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A Manifesto for Excellence in Schools by Rob Carpenter
Telling the story of Foxfield Primary School’s journey from special measures to outstanding, A Manifesto for Excellence in Schools places relational, ethical leadership at the centre of the school improvement agenda. The metrics for successful student learning, as well as leadership of learning, have misguidedly focused simplistically on measurement and accountability, ignoring everything we know about the importance of collaboration, culture and trust. What I argue in the book is that not everything which can be measured matters and what matters most cannot always be easily measured.
A Manifesto for Excellence proposes an alternative vision for our education system. It argues the case for re-calibrating the purpose of learning so schools are seen as more than exam factories. Education has a role to ensure students find their place in the world, contribute more effectively, make explicit links between knowledge, skills and application in meaningful contexts. It is a kind of learning which values teamwork, creativity, diversity of opinion and an ethical framework. This is what I call ‘affective domain’. When we guide students to think more critically, more ethically, we provide agency between what is taught and why it matters. Teachers become more than ‘milkmen’ - deliverers of curriculum.
The most enduring education systems place students at the centre, cherishing relational learning, connecting education with making sense in a complex world. They have higher levels of equity (measured through both provision and results), less disparity of outcomes between student groups and view success in relation to trust-based rather than test-based accountability. Our best schools ask what school can do for students rather than what students can do for school.
The book identifies key themes for maximising learning at both student and teacher level. These include:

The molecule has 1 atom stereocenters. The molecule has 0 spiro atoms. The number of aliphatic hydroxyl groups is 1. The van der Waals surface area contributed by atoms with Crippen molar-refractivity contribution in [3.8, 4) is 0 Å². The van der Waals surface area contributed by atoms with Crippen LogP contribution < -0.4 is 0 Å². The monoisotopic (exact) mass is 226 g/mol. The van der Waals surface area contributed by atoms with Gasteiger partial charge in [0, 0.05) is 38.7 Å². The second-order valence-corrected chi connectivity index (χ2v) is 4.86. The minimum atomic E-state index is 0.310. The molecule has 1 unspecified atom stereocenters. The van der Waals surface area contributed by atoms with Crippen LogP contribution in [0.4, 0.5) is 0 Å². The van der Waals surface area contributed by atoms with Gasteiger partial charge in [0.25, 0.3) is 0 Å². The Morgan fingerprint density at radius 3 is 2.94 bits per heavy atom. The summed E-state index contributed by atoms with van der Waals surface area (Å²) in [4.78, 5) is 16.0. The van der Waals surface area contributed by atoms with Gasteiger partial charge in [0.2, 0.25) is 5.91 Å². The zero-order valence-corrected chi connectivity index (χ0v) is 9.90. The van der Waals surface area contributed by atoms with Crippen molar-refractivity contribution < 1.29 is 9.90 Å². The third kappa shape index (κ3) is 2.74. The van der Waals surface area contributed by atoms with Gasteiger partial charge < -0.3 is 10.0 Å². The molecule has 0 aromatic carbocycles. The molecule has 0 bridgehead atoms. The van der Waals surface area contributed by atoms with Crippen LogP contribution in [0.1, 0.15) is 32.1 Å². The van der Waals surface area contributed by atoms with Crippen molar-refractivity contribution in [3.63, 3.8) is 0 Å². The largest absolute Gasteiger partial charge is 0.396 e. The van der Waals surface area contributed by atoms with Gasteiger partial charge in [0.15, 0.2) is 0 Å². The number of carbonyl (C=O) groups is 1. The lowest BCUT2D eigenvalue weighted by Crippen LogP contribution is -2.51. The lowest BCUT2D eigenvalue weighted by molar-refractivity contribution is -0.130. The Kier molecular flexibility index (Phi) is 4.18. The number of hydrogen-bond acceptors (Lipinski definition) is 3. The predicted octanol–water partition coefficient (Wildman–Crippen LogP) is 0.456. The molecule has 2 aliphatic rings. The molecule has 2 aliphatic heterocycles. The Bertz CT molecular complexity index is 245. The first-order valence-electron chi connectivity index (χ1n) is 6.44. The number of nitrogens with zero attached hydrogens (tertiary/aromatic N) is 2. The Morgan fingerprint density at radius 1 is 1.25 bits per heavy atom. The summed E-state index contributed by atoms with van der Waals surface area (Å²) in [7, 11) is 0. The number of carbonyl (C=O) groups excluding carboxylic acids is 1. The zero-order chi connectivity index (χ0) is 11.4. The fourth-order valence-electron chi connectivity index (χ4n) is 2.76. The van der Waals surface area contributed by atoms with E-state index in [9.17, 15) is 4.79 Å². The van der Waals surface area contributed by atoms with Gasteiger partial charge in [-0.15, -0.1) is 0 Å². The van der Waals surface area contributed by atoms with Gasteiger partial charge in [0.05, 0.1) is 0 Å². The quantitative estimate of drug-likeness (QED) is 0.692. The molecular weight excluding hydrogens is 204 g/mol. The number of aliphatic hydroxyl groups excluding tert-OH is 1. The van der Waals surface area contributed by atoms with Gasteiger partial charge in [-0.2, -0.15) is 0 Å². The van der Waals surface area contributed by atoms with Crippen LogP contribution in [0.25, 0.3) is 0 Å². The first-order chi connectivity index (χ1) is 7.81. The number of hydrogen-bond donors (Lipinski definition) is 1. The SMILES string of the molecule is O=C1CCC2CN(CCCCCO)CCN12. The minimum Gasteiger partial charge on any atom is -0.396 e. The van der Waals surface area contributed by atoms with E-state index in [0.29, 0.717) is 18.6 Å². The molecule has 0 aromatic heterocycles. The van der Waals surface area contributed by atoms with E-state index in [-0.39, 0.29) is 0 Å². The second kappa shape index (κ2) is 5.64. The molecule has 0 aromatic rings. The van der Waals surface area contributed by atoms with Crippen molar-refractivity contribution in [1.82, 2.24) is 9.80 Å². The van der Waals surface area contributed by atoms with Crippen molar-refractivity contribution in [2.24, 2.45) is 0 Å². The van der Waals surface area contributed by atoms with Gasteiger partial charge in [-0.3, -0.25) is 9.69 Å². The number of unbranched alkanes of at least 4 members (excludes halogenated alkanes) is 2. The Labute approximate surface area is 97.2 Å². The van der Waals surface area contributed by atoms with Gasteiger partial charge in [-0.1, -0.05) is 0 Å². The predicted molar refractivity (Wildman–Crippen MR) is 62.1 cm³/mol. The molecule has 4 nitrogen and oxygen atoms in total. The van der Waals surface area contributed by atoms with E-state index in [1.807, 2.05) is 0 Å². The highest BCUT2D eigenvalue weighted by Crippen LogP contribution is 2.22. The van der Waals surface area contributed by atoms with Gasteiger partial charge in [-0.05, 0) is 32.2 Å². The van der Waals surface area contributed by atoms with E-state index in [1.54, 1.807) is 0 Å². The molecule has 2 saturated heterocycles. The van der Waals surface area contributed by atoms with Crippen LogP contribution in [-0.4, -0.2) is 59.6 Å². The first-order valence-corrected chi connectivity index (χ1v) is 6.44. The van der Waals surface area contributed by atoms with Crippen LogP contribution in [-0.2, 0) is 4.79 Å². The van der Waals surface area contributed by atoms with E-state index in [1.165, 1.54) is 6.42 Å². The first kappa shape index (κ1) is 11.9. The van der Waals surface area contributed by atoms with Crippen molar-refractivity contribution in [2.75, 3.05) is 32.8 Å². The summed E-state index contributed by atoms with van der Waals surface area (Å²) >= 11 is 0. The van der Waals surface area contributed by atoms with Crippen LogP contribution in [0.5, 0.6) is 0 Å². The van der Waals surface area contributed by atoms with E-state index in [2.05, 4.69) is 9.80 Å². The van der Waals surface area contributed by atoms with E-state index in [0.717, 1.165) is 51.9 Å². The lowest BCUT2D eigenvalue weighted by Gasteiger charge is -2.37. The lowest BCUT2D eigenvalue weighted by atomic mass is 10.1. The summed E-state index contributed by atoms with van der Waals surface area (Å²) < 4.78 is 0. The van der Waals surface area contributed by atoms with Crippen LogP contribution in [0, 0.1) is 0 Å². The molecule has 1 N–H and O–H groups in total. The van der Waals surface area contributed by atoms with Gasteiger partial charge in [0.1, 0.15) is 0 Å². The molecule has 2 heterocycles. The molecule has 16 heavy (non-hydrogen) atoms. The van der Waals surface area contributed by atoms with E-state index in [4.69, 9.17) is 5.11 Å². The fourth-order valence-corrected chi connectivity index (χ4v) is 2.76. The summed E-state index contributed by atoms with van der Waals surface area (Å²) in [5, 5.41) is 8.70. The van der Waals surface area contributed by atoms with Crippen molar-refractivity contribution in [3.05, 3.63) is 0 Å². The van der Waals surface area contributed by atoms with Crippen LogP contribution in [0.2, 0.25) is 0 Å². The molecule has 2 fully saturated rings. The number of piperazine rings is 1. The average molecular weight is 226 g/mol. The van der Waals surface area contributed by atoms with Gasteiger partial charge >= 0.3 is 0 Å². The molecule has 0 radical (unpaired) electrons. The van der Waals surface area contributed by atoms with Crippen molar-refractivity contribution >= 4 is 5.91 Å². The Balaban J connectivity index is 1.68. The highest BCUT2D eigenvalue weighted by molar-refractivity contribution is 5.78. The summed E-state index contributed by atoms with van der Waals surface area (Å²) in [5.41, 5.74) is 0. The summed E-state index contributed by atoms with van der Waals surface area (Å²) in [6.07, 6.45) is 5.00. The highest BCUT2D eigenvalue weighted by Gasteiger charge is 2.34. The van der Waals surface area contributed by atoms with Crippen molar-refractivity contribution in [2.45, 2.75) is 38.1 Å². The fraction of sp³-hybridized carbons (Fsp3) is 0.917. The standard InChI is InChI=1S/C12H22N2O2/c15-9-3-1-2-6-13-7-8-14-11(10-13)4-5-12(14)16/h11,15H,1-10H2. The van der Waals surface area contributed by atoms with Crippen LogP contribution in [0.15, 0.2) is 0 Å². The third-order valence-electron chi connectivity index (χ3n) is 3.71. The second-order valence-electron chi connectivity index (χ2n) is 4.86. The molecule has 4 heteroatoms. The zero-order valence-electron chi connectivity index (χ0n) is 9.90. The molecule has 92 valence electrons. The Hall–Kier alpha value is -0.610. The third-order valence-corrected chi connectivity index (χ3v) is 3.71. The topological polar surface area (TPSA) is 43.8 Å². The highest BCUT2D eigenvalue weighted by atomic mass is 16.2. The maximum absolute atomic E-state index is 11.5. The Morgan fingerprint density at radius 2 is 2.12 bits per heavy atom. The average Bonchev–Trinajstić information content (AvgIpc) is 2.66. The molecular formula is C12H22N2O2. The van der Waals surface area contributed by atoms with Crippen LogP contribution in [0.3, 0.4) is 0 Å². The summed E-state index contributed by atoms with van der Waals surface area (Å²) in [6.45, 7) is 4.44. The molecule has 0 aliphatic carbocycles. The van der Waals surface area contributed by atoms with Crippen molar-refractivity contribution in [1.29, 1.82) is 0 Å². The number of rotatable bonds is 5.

- The importance of learning environment as the invisible teacher
- A deliberate emphasis on ‘affective domain learning’ as well ‘cognitive domain learning’
- Strategies for empowering collaboration between teachers and students
- Ideas to maximise ‘bottom up’ school improvement
It offers a world-centred view of education which challenges the perception that students are merely a percentage figure. Instead, it argues that a more expansive approach to learning and education which celebrates the many gifts our students bring to the classroom creates a climate where everyone achieves.
The book also focuses on teacher behaviours. The real worth of teaching can often be found in the abstract, fluid kinds of exchanges when we model high-quality relationships - a child may not always remember what they were taught but will never forget how a teacher made them feel. It explores how we might generate a climate where specific behaviours lead to a mindset where all students thrive.
Finally, I argue that if we can separate teaching from learning, we have the potential to create more dynamic classrooms where deeper levels of thinking take place and the role of teacher and learner enable a more expansive and exciting set of experiences. The relationship between teaching and learning does not have to be a transactional one. Because you ‘teach’ something, it doesn't mean that it becomes ‘learnt’.
The stories contained in A Manifesto for Excellence in Schools belong to those who believe in a better way to deliver change in our schools. I hope it achieves its aim to provide encouragement to those who believe teaching pupils how to live is equally important as teaching them what to learn. As we demonstrated at Foxfield Primary School, these principles are not mutually exclusive and together they can deliver excellence in schools.